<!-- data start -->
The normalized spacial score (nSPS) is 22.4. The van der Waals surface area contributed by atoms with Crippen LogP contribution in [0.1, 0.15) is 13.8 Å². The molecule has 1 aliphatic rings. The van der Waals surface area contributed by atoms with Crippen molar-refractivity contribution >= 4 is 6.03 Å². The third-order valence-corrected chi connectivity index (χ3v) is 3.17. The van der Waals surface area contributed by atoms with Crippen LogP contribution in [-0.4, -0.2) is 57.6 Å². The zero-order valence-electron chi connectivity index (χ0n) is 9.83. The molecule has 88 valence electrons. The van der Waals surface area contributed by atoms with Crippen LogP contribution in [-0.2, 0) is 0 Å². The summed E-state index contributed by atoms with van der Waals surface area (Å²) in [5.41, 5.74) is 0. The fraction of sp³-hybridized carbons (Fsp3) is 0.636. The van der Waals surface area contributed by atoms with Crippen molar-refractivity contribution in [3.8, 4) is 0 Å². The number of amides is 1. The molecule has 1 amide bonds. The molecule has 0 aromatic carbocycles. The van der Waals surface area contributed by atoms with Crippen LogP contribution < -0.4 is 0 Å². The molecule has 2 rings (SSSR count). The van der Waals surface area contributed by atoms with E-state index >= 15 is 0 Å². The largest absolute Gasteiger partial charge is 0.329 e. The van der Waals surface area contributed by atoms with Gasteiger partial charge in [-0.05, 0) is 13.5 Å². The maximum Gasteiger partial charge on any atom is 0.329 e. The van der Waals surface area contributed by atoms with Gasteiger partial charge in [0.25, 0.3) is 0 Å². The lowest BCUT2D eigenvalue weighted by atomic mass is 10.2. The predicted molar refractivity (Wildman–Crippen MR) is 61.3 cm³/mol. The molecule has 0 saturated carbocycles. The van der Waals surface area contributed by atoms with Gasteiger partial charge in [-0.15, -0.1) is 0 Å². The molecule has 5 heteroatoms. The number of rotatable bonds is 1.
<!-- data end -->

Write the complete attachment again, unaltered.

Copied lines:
The normalized spacial score (nSPS) is 22.4. The van der Waals surface area contributed by atoms with Crippen LogP contribution in [0.1, 0.15) is 13.8 Å². The molecule has 1 aliphatic rings. The van der Waals surface area contributed by atoms with Crippen molar-refractivity contribution >= 4 is 6.03 Å². The third-order valence-corrected chi connectivity index (χ3v) is 3.17. The van der Waals surface area contributed by atoms with Crippen LogP contribution in [-0.4, -0.2) is 57.6 Å². The zero-order valence-electron chi connectivity index (χ0n) is 9.83. The molecule has 88 valence electrons. The van der Waals surface area contributed by atoms with Crippen LogP contribution in [-0.2, 0) is 0 Å². The summed E-state index contributed by atoms with van der Waals surface area (Å²) in [5.41, 5.74) is 0. The fraction of sp³-hybridized carbons (Fsp3) is 0.636. The van der Waals surface area contributed by atoms with Crippen molar-refractivity contribution in [3.8, 4) is 0 Å². The number of amides is 1. The molecule has 1 amide bonds. The molecule has 0 aromatic carbocycles. The van der Waals surface area contributed by atoms with Crippen LogP contribution < -0.4 is 0 Å². The molecule has 2 rings (SSSR count). The van der Waals surface area contributed by atoms with E-state index >= 15 is 0 Å². The largest absolute Gasteiger partial charge is 0.329 e. The van der Waals surface area contributed by atoms with Gasteiger partial charge in [-0.05, 0) is 13.5 Å². The maximum Gasteiger partial charge on any atom is 0.329 e. The van der Waals surface area contributed by atoms with Gasteiger partial charge in [0.25, 0.3) is 0 Å². The lowest BCUT2D eigenvalue weighted by atomic mass is 10.2. The predicted molar refractivity (Wildman–Crippen MR) is 61.3 cm³/mol. The molecule has 0 saturated carbocycles. The van der Waals surface area contributed by atoms with Gasteiger partial charge in [-0.15, -0.1) is 0 Å². The molecule has 5 heteroatoms. The number of rotatable bonds is 1.